2. Add at least three new technology areas to my “learning-tools” repository. Established a few years ago, my “learning-tools” repository contains tools and tutorials for learning new technologies. It’s gotten a bit stale over the last couple of years, so this year I want to add at least three new technology areas to this repository. I have a few ideas about some of the technology areas I’d like to add, but I’m going to leave this open so as to account for directional changes over the course of the year. These contributions/commits do not count against my previous project goal. (Stretch goal: Add five new technology areas to the “learning-tools” repository.)

  3. Become more familiar with CI/CD solutions and patterns. In 2018 I focused the majority of my energy on becoming more fluent in Kubernetes (and I did reasonably well, though there is still plenty to learn). In 2019, I need to “move up the stack” a bit and increase my knowledge and experience with CI/CD solutions and usage patterns, particularly in containerized environments. I know that this goal is rather vague, but at this point I’m not really sure how I can make it more specific, measurable, and concrete.

  4. Create at least three non-written content pieces. I’ve been blogging for a long time (14 years as of May 2019), and previous attempts at other forms of content creation have not been quite as successful. This year, I’m going to try again, but without specifying what type of content (only that it is non-written content). It could be a presentation published via Slideshare or SpeakerDeck, a video tutorial published on YouTube, or a graphic/diagram posted somewhere. Audio content created for the Full Stack Journey podcast will not count against this project goal. (Stretch goal: Create five pieces of non-written content.)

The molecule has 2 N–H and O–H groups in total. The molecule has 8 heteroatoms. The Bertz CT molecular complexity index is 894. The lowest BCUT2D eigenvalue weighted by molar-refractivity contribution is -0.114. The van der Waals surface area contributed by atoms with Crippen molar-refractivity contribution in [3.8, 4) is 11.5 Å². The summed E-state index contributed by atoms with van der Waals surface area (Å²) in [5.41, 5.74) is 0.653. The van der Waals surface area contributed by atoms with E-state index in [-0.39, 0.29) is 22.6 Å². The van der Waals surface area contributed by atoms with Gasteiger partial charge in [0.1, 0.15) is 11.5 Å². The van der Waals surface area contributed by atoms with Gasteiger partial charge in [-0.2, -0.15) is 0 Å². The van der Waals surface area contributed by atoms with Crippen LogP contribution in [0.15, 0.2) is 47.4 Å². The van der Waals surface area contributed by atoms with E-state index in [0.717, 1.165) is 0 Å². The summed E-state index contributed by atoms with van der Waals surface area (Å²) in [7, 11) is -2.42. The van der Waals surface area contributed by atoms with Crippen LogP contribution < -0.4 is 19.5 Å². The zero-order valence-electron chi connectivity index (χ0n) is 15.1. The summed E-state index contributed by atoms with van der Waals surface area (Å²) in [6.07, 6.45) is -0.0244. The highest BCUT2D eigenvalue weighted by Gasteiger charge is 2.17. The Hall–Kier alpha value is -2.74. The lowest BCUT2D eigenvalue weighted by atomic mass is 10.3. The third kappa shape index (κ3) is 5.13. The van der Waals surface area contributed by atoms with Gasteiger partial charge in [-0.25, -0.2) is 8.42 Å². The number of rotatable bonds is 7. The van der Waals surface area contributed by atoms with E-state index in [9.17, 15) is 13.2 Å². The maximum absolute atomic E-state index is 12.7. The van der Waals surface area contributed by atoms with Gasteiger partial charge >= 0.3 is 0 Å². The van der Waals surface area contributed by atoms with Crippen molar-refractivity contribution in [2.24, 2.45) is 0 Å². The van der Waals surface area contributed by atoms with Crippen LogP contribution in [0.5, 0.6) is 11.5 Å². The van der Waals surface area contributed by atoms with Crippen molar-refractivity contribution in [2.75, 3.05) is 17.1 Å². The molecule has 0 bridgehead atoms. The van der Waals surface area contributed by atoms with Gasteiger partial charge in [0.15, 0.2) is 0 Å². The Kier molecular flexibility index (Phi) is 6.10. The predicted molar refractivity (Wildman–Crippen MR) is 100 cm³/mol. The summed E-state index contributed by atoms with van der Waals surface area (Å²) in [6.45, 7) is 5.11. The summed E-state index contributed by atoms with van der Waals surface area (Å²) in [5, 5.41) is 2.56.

5. Complete a “wildcard project” (if applicable). As I’ve done in previous years, I’m going to allow room for a “wildcard project.” It’s difficult, if not impossible, to completely chart where career or projects will take me, so I use the “wildcard project” as a means of addressing that variability in the future. I won’t grade myself negatively if I don’t complete one.

So there’s my list of 2019 project goals. I’ve tried to take the lessons learned from previous years to make this year’s goals as specific and measurable as possible (where possible), and to align these goals with each other and with the larger trends in my career and the industry. Time will tell how effective I was with that alignment.

Feel free to hit me up on Twitter if you have questions or comments about these project goals. I’d certainly love to hear your feedback!